Mathgamain mac Cennétig

From Wikipedia, the free encyclopedia
Jump to: navigation, search

Mathgamain mac Cennétig (contemporary name - Mahon, son of Kennedy) was King of Munster from around 970 to his death in 976. He is the elder brother of Brian Bóruma and the ancestor of the McMahon family of County Clare in Western Ireland (Thomond).

Mathgamain was the son of Cennétig mac Lorcáin of the Dál gCais. His father died in 951 and is called king of Tuadmumu in the report of his death, and was probably succeeded by Mathgamain's brother Lachtna, who died in 953 and is not given any distinguishing title at his death.

In 967, Mathgamain is called "king of Cashel", by the Annals of Ulster. However he is not believed to have become king of Munster until 970 or shortly after, after deposing Máel Muad mac Brain.

In 967 Mathgamain defeated Ivar of Limerick in the celebrated Battle of Sulcoit, following raids by Mathgamain into Ui Fidgente territory in 964.

The most common account as to Mathgamain death was that he was captured in 976 by Donovan (Donnubán mac Cathail), Tiarna (sept chief) of Uí Fidgenti, with whom the Dál gCais were rivaling for territory, and who were then in alliance with Ivar of Limerick. Donnubán handed him over to his most powerful ally Máel Muad mac Brain (Malloy, son of Brain) previous king of Munster, who had Mathgamain killed.

"Dalcassian historians say that Donobhan invited Mahon to a banquet in his house at Bruree and there, in violation of the laws of hospitality, seized and delivered him to the agents of his rival, Mulloy, who took him into the country of Cork and put him to death. Others of them say, that the Eoghanacht and Daleassian armies, after several battles, were face to face near Bruree, when the Bishop of Cork and the clergy interfered and proposed a conference at the house of Donobhan, who there betrayed Mahon to his enemy, receiving lands in Corea Laidhe as a reward.

On the other hand, several authorities tell the story either differently, or in such a way as renders the Daleassian accounts impossible. For instance, the Annals of Ulster, at the year 975, without any mention of Donobhan’s betrayal, say, "Mathgamhian (Mahon) son of Cennetigh, King of Caisel, was killid by Maelmhuaidh (Mulloy) son of Bran." And again under the year 977, "Abattle between Brian (Boroimhe), son of Connetigh, and Maelmhuaidh, King of Des-Mumha (Desmond), in which Maelmhuaidh was slain." Not a word of the slaying of Donabhan and his Danish allies by Brian, as the latter’s admirers relate.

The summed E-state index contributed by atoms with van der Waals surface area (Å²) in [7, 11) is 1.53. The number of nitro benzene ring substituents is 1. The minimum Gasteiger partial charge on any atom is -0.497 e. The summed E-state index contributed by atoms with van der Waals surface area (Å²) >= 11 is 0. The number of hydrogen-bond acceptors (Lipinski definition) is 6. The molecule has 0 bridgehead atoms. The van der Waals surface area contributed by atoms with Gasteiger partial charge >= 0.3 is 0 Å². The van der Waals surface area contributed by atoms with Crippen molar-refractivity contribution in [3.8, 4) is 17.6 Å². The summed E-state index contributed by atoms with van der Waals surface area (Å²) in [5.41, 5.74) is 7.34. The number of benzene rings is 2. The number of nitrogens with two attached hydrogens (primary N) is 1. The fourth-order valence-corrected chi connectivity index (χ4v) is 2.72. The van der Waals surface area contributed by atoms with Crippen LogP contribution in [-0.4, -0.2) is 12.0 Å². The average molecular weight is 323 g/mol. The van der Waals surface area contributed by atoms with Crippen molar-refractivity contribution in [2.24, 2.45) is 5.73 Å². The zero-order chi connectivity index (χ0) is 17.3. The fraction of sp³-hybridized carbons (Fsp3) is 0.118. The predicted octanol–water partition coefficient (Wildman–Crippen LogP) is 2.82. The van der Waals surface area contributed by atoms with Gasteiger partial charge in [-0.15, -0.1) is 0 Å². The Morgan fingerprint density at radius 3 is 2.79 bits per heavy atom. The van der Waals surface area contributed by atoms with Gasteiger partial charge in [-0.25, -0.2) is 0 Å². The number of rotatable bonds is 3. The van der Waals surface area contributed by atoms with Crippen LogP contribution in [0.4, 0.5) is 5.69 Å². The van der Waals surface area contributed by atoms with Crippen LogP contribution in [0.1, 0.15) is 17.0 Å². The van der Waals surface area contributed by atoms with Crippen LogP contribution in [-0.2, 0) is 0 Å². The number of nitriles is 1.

Keating, narrating events under the monarch Donough, A.D. 954, says (O’Connor’s translation): "Mahon the King Munster..., was betrayed and seized by his traitoroys subjects in his own palace, and conducted as a prisoner, under a strong guard to Mac Broin, where he was, barbarously put to death by the people of that place." Keating did not attribute the death to Donobhan’s trachery.

Comerford, who wrote in 1751, gives the same account in his History of Ireland, page 191. He says that "Mahon, was seized by some conspirators in his own palace, and conveyed away to Meills Mae Broin, King of Oneachach where he was barbarously put to death by the people of that country, altho’ St. Collum Mac Cairagain (Bishop of Cork) solicited for his life."

It is quite probable that Donobhan, being senior of all the Eoghanacht Milesians, took part with Mulloy in his contest with Mahon for the crown of Munster, and that some vague reports of this were construed into treason by the bards of the opposite faction. Anyhow even at the present day, more civilized powers are not very scrupulous in time of war about the means of entrapping an enemy; but surely Mahon was not such an idiot as to walk unarmed, as it were, into his rival’s camp." [1]


  1. ^ Genealogical Memoir of the O'Donovans, formerly Kings of Ui Fidghente